Photos By: Summer Luu
By: David Lopez de Arenosa
Last Wednesday, Simon Green, the British musician, producer and DJ publicly known as Bonobo, played a DJ set at the House of Blues to a sold out crowd of EDM enthusiasts.
Now first off it should be said that most of us here at ListenSD have a bias towards actual live bands versus DJ’s, and that’s not to say that there isn’t a place for them in the concert calendar, but to pay money to go see a live performance usually implies that there will be musicians on stage performing said music. All the dazzling visuals and light shows in the world can’t replace that special chemistry that happens on stage between real human beings expressing their creativity through their carefully honed craft, right before your very eyes.
That being said, every once in a while there comes a DJ who expresses himself through a set of turntables or CD decks with the same fluidity and emotion that you would expect from a concert violinist. I like to think of these kinds of artists as playing a dual role in the performance space:
The first is kind of like an art gallery curator. Although he or she didn’t put the paint on the canvas, a lot of creative and artistic forethought went into deciding which pieces to put on the walls, how to present them, what themes and styles to juxtapose in the context of the current cultural climate. A good DJ can do all of this with music in the same way, which is why underground electronic music aficionados have great respect for some DJ’s and not others.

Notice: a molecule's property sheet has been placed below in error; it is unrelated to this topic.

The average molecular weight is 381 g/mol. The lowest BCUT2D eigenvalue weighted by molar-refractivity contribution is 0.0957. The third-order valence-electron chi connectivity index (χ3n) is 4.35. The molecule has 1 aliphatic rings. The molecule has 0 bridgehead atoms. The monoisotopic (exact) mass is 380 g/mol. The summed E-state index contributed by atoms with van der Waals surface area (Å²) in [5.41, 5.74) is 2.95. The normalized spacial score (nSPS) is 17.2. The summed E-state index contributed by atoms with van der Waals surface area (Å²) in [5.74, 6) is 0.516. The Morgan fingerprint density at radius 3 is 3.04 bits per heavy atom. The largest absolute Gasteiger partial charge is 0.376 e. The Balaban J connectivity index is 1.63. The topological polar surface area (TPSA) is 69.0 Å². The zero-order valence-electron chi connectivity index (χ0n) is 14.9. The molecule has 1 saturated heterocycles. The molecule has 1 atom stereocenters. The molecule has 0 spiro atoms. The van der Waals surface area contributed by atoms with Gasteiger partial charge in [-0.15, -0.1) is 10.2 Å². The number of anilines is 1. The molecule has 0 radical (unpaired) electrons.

The second role is that of the creative performance, where the DJ is also the music producer/ composer, and uses the tools of DJ’ing to present his or her own work in a new and different way. This could be simply mixing elements of different songs together, changing up the tempo, or filtering and bringing in/ cutting out the bass or treble at times to manipulate the audience and take them on a journey – perhaps one that’s entirely different from what you might experience just listening to the CD at home. This aspect also takes a good amount of skill and experience, and like playing any instrument, takes many years of practice.
Bonobo’s DJ set is a great example of both of these skills. As a pioneer in the music scenes of Downtempo and electronica, he definitely has an acute ear for putting together different sounds and styles to create something new. His DJ set weaved together elements of his own music with those from other artists and producers in different styles, and he put everything in context of the reactions from the audience, as if they were gasoline fueling the fire. He had the crowd gripped from the start and didn’t let go till the very end. The musical journey wasn’t oversaturated with constant buildups and drops like some other big name DJ’s out there, but more drawn out and thought through, as if he had a master plan for the energy level of the whole set scripted out before he even started.
His live band setup is an entirely different beast, with real human beings playing out all the different parts of his music and reimagining them for a live band performance. You can’t really compare the two except to say that one is more appropriate for the nightclub setting and the other for a concert venue. Maybe House of Blues wasn’t the best place to do a DJ set, but he definitely did a great job of reading the crowd and vibing it out accordingly.